While booklovers and the media are busy celebrating Indian authors who write in English, they still harbour (subconsciously?) a step-motherly attitude towards those who write in Indian languages.
How else can one explain why the winners of the 'Indian Language Fiction Translation' category at The Crossword Book Awards 2006 had to be recalled on stage to say a few words -- long after they accepted the award and after the winner of the 'English Fiction' category was immediately asked to address the gathering?
CS Lakshmi -- the writer of Ambai, translated by Lakshmi Holstrom as In a Forest, A Deer -- when asked to say a few words, paid tribute to her mother tongue Tamil and the short story. "It is easy to give a long speech but it's very tough to say a few words. But I like writing short stories and not big novels," she said.
It was evident, though, that the organisers had taken great pains to felicitate the writers and translators of these books. The prize money in the translation category was the same as that of the other main categories -- 'English Fiction', 'English Non-Fiction' and 'Indian Language Fiction Translation', each had a cash prize of Rs 3 lakhs.
Panels of three judges decided the winners in each category. Besides, there was a popular award category, with a cash prize of Rs 1 lakh, the winner of which was decided through an SMS poll.
The winners of the first three categories were awarded at a function held at the Nehru Centre Auditorium in Mumbai on Wednesday.
Writer Vikram Seth, who won the award for the best English non-fiction work, acknowledged the importance of translators in the literary world, mentioning that he would never have become a writer had it not been for his favourite author Russian writer Alexander Pushkin, who's works he could read only because they were effectively translated into English.
Which brings us to the 'Indian Language Fiction Translation' category, which had three nominees this year: CS Lakshmi's collection of short stories (Ambai) In A Forest, A Deer, originally written in Tamil and translated by Lakshmi Holstrom; Indira Goswami's The Man From Chinnamasta, originally in Assamese, and translated by Prashant Goswami; and M Mukundan's Kesavan's Lamentations, originally in Malayalam and translated by AJ Thomas.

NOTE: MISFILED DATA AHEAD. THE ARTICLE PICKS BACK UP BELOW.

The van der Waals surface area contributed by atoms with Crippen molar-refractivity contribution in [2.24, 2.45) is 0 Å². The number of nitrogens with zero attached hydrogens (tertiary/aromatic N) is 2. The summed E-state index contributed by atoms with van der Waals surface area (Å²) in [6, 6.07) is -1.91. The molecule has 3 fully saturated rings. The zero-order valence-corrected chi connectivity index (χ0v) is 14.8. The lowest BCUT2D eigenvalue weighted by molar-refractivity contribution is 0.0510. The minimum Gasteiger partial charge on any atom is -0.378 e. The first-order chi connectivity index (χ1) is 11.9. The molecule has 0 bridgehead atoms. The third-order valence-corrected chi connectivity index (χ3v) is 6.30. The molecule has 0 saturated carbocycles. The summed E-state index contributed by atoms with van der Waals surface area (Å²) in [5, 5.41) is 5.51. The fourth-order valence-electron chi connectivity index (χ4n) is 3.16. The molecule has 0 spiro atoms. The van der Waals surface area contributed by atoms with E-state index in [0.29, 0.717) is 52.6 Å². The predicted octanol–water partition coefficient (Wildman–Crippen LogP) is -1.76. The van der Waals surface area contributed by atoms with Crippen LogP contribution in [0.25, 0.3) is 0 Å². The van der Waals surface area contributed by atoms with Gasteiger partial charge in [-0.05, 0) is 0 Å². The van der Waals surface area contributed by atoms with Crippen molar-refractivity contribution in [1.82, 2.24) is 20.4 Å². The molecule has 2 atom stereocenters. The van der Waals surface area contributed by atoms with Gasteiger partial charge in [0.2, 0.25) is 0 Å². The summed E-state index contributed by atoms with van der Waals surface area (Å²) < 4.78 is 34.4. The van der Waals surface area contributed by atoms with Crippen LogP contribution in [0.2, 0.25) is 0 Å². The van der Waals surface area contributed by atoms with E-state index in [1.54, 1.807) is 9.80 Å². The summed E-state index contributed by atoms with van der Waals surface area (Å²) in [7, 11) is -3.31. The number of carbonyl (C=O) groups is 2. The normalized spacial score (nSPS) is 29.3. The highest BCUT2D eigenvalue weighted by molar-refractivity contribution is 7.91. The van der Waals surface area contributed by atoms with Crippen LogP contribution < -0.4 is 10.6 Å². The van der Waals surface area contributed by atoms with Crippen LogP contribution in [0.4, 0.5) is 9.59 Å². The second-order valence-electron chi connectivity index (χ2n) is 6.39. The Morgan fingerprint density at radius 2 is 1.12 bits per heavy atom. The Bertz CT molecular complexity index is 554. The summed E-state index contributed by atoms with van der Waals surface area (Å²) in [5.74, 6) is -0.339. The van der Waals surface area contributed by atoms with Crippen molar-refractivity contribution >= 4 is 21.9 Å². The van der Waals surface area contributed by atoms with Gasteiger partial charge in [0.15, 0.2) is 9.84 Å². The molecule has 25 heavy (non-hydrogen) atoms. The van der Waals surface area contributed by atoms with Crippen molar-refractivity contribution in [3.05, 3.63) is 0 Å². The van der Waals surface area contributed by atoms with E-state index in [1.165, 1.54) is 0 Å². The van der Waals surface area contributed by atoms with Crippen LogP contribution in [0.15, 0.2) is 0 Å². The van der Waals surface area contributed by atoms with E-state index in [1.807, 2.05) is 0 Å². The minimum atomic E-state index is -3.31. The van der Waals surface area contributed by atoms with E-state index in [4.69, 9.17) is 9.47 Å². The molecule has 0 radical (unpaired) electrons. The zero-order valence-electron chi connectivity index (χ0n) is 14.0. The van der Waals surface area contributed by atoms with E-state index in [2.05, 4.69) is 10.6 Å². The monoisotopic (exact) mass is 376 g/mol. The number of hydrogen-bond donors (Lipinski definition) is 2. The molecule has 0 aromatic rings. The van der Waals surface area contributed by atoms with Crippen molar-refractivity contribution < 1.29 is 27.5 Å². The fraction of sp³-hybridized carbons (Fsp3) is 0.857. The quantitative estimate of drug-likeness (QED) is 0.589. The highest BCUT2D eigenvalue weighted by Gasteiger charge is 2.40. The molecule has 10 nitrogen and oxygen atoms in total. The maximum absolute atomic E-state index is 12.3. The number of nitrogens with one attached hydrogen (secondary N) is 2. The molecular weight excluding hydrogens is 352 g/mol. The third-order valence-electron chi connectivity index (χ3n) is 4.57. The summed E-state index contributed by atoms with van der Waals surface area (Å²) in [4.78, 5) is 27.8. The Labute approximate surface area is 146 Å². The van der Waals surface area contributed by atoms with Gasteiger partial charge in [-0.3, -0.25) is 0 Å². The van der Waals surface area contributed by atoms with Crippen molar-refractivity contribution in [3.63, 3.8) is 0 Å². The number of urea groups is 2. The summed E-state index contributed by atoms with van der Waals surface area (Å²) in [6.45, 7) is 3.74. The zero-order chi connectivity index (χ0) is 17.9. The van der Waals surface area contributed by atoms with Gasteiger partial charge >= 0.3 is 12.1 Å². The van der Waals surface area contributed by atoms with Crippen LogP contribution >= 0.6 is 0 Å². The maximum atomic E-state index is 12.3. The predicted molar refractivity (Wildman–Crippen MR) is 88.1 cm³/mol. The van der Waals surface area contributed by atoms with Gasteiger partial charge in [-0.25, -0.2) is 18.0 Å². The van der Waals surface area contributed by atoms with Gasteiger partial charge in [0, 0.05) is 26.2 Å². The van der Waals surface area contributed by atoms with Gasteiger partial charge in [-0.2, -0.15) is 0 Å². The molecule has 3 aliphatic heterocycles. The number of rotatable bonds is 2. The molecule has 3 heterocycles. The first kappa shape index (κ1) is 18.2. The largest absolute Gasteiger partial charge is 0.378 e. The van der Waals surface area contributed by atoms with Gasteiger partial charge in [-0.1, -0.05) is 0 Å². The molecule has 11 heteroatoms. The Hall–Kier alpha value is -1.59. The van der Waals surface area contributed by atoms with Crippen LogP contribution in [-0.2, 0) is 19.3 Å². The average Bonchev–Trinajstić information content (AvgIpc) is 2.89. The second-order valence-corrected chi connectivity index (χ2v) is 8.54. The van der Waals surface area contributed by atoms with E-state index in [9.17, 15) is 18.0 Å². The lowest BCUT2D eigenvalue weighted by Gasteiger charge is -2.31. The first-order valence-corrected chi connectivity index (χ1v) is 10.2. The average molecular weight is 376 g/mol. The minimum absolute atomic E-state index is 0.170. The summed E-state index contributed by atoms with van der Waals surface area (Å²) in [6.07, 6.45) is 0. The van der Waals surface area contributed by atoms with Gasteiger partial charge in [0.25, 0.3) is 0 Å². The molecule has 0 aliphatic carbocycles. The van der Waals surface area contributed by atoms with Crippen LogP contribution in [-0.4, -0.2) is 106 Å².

Goswami's work is about protests against the various animal sacrifices at the Kamakhya temple, considered to be the greatest shrine of mystic Shaktism -- one of the main religions of the state -- during the medieval period.
Kesavan's Lamentations is set in Marxist Kerala and is about a father who struggles to cope with the normalcy of daily life after giving up his rebel Naxalite ways, even as his son gets increasingly fascinated by a prominent Marxist leader.
It was a tie between In A Forest, A Deer and Lamentations. Lakshmi and AJ Thomas collected the prize money, which was split between the two winners.
The awards were followed by a dramatised reading of excerpts from the two books, which though excellent as a concept, were not so hot on execution, due to the strongly anglicised delivery of dialogues of the actors.
Actor Atul Kulkarni played the role of underworld don Ganesh Gaitonde, one of the main character's in Chandra's book, during a short enactment and actor Rajat Kapoor who also compeered the show, played a young 17-year old Vikram Seth during an enactment of Seth's autobiographical account in Two Lives.
Last year's winners in the 'Indian Language Fiction Translation' category for her book The Heart Has Its Reasons, Krishna Sobti and translator Reema Anand, were the chief guests.
The soft-spoken Sobti, now 82, sportingly climbed the steps to the stage at least five times in the course of the evening to deliver awards to all the winners.
During a short speech, she tried to drive home the point that one's writing must always be bigger that the writer and must outlive the writer, for years, if not centuries, to come -- the mark of all great writing.
The Crossword Book Awards, 2006:
English Non-Fiction: Vikram Seth for Two Lives
English Fiction: Vikram Chandra for Sacred Games
Popular award: Man Booker Prize winner for 2006 Kiran Desai for The Inheritance Of Loss
Indian Language Fiction translation: CS Lakshmi/Lakshmi Holdtrom for In a Forest, A Deer and M Mukundan/AJ Thomas for Kesavan's Lamentations.